A round table discussion hosted by the Solar Trade Association (STA) at the National Trust’s offices in Victoria concluded with a commitment to forming a work group partnering the STA with various conservation groups.
The round table ‘Solar Farms for Nature Conservation’ was attended by representatives of groups including the National Trust and the Royal Society of the Protection for Birds (RSPB) and explored issues including the STA’s ’10 Commitments’ document, the need for the industry to step up efforts to engage with the general public and grid connectivity.
The ’10 Commitments’ is a document for best practise guidelines that solar farm planners should follow published by the STA in August. Ray Noble argued that guidance documents such as the '10 Commitments' should be considered ‘living’ documents, to be amended and added to as best practise became clearer.
Support from conservation groups appeared to be forthcoming, although in the case of RSPB representative Harry Huyton, this support was qualified by the need to operate within an agreed framework of best practices formulated by conservation groups and industry bodies working together. James Lloyd of the National Trust explained the Trust’s proactive approach to renewable energy generation, and how examination of energy use had led to a wider debate on land use.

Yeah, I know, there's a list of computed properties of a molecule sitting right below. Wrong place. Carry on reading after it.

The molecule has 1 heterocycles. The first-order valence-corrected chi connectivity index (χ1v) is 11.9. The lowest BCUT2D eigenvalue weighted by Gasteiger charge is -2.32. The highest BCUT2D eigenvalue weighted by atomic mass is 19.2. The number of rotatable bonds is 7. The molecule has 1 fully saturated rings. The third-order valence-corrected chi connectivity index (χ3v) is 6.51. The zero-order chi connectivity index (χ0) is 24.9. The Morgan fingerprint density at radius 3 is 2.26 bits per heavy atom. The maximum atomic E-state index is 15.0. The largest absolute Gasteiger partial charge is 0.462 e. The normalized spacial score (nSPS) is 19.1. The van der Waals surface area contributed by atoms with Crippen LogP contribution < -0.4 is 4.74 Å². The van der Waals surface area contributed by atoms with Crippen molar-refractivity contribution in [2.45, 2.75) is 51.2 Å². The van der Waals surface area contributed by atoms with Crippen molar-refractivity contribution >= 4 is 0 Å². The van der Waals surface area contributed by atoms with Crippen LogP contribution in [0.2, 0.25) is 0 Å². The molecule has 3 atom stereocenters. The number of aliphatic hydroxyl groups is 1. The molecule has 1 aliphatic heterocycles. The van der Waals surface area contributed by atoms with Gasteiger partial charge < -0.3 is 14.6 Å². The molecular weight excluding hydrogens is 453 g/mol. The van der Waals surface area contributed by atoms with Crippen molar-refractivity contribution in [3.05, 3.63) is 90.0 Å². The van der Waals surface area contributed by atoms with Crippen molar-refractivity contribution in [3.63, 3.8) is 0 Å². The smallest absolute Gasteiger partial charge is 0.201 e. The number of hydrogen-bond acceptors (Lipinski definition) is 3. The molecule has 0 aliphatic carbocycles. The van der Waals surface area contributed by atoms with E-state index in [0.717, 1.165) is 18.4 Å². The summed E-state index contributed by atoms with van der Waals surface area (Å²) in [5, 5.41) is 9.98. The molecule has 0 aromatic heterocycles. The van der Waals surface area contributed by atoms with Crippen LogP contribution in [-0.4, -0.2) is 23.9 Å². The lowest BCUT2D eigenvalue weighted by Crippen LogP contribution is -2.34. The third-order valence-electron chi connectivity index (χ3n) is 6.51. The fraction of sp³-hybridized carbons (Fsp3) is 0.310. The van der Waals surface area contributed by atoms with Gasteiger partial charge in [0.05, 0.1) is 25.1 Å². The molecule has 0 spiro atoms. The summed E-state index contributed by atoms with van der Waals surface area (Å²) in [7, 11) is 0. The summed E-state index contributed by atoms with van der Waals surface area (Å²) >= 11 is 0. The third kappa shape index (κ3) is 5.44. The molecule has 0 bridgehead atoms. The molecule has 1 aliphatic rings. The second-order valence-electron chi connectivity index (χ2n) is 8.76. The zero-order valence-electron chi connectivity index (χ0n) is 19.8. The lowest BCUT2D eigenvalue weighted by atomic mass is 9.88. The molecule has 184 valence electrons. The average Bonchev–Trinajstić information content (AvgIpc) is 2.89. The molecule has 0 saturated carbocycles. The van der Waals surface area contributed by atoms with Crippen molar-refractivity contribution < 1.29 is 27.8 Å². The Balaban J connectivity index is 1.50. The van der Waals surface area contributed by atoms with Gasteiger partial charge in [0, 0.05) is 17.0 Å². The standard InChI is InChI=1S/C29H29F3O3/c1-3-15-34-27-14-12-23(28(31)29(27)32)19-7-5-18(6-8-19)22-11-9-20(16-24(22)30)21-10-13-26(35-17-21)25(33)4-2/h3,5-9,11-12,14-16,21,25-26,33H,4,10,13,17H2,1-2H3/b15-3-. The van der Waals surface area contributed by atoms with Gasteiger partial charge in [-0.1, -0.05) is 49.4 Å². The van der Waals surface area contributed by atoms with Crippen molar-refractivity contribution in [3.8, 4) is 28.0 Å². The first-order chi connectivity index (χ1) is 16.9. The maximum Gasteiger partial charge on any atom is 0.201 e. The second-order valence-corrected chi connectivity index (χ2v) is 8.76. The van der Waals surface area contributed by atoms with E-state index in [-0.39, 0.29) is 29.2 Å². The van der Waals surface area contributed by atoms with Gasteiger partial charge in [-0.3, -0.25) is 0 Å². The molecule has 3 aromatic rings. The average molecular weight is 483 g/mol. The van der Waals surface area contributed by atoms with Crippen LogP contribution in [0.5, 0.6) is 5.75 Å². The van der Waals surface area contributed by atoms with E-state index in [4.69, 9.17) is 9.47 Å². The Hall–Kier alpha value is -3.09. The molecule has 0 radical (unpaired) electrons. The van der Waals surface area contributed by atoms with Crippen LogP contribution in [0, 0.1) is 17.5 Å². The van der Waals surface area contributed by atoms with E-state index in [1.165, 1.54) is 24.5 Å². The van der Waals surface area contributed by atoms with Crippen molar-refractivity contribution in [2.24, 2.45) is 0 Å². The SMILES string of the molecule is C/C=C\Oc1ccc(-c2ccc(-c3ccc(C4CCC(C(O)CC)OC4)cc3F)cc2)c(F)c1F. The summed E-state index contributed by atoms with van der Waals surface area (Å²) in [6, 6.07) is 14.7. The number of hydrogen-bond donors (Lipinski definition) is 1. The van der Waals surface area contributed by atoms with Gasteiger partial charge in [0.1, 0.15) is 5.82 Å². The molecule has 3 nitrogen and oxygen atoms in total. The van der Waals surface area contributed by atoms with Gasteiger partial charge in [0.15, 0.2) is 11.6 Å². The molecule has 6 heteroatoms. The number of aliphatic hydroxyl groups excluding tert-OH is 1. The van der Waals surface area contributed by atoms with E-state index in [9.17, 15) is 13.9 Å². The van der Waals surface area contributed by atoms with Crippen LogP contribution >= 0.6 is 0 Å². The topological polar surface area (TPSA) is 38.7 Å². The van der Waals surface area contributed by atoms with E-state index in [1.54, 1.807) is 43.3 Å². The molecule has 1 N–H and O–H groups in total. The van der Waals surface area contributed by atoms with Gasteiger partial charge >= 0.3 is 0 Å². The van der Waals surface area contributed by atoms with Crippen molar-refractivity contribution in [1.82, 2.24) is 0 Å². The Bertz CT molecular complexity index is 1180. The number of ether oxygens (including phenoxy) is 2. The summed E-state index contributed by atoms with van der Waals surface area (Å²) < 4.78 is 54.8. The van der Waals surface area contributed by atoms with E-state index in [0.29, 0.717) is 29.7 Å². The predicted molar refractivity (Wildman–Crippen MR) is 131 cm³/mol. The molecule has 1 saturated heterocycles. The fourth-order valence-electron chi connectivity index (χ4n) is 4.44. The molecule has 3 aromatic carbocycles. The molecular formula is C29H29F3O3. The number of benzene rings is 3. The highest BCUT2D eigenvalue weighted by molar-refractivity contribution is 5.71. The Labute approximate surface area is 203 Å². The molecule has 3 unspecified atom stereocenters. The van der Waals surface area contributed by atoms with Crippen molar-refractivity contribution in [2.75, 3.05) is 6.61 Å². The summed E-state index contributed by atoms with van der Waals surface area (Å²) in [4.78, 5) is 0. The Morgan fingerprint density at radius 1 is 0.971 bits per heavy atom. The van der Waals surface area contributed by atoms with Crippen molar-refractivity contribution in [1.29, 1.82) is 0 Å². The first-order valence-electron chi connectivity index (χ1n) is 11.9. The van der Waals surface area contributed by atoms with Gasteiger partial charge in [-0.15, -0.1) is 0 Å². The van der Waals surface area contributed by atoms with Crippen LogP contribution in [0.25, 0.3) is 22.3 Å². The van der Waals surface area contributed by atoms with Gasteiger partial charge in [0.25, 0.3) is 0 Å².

Independent biodiversity specialist Dr Guy Parker described a comparative study of two solar farm sites against two unused pieces of agricultural land. Although taken from a small sample size, the research showed much higher population numbers for bees, butterflies and wildflowers, three indicators used by ecologists to determine the efficacy of conservation methods.
A cautionary note was sounded regarding the difficulty of balancing site selection for biodiversity against the need for grid connectivity.
The meeting concluded with the agreement that STA would attempt to convene a work group consisting of PV industry representatives and conservation groups. Either the STA or the National Solar Centre is likely to take the lead role, with the STA's Leonie Green stating that it would be important that the collective group was able to meet and consult with government bodies including the department for communities and local government (CLG), department for environment, food and rural affairs (DEFRA) and the department for energy and climate change (DECC). The possibility of publishing collected materials from the round table was also raised.
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